Last night at the Grammys, only one woman accepted an award onstage during the three-plus-hour live broadcast: Best New Artist winner Alessia Cara. Total, 11 awards out of 84 went to women. In the last six years, as The New York Times pointed out on Thursday, 899 people have been nominated for the awards, and 9 percent of them were women.
The hashtag #GrammysSoMale has been trending on Twitter for about 12 hours. In response, Recording Academy president Neil Portnow told Variety, “It has to begin with ... women who have the creativity in their hearts and souls, who want to be musicians, who want to be engineers, producers, and want to be part of the industry on the executive level.”
He continued with some advice: “[They need] to step up because I think they would be welcome. I don’t have personal experience of those kinds of brick walls that [women] face but I think it’s upon us — us as an industry — to make the welcome mat very obvious, breeding opportunities for all people who want to be creative and paying it forward and creating that next generation of artists.”
“It has to begin with... women who have the creativity in their hearts and souls”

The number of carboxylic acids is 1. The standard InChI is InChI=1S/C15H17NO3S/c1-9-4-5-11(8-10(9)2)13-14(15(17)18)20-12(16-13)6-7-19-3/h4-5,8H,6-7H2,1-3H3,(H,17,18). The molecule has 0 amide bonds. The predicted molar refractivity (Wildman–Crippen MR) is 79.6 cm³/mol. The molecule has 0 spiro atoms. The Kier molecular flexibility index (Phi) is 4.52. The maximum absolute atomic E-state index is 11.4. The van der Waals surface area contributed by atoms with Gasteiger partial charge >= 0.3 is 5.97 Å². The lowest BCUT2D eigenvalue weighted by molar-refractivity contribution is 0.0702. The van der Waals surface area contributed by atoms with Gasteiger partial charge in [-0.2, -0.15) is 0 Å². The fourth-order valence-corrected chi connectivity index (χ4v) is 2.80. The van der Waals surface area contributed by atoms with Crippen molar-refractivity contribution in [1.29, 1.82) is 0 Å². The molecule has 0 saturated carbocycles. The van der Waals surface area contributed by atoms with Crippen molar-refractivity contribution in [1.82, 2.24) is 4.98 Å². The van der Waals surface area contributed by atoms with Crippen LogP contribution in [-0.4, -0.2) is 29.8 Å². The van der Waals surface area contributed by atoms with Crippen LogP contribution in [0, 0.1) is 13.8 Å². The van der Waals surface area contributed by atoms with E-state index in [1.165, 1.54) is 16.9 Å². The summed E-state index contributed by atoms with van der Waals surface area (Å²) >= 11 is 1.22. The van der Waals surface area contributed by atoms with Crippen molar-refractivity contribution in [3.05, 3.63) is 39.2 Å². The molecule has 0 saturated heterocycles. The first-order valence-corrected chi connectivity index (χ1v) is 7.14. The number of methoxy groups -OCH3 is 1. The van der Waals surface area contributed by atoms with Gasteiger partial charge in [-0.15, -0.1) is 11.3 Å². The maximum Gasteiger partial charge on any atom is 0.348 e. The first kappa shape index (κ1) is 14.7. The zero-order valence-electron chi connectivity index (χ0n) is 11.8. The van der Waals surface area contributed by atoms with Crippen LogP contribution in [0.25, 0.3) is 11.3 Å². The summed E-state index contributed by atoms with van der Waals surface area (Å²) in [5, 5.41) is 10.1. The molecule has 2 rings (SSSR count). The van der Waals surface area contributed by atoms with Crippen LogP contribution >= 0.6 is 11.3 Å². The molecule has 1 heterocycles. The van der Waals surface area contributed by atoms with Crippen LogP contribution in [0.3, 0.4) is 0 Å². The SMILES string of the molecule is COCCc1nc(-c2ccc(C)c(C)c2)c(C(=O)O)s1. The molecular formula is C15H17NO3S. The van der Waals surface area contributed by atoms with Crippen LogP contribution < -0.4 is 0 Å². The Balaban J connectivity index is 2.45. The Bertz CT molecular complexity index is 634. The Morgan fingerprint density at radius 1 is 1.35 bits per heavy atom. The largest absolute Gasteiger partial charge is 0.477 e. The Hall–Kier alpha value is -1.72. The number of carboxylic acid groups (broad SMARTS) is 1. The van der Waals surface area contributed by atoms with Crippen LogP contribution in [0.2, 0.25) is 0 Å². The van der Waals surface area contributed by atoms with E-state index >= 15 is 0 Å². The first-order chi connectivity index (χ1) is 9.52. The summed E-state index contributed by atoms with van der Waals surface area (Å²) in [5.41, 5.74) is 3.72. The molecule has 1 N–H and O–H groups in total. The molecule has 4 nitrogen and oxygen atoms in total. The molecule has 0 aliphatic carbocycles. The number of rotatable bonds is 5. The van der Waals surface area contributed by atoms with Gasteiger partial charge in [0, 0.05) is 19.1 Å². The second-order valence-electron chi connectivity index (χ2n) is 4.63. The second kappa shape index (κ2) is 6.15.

Portnow has a point: awards go to women less often because there are simply fewer women songwriters and producers. According to a report published by the University of Southern California, only 12 percent of songwriters and 2 percent of producers credited on the top 600 songs from 2012 to 2017 were women. Whether this is because women do not currently have “creativity in their hearts or souls” or because they have been systematically discriminated against is not addressed.
Do men write 88 percent of our popular music because only men are participating in the human experience? Do men produce 98 percent of our popular music because only men know how to translate a personal event into terms of broad emotional relevance and resonance? My guess is no, but these things are hard to prove — particularly when you don’t bother to think about them!
Variety also asked Grammys producer Ken Ehrlich if he regretted the decision to ask every Album of the Year nominee except Lorde — the only female nominee — to perform. He responded, “I don’t know if it was a mistake. These shows are a matter of choices. We have a box and it gets full. She had a great album. There’s no way we can really deal with everybody.”
The “box” he’s talking about is an event that included a tribute to Eric Clapton (who is alive), a Sting and Shaggy collaboration, more than one U2 performance, and a completely unexplained excerpt from a 1978 musical, in honor of a man whose most recent contribution to the cultural conversation was an adaptation of a Jack Black movie. Women, if only they were working as hard as The Edge, would certainly be welcome.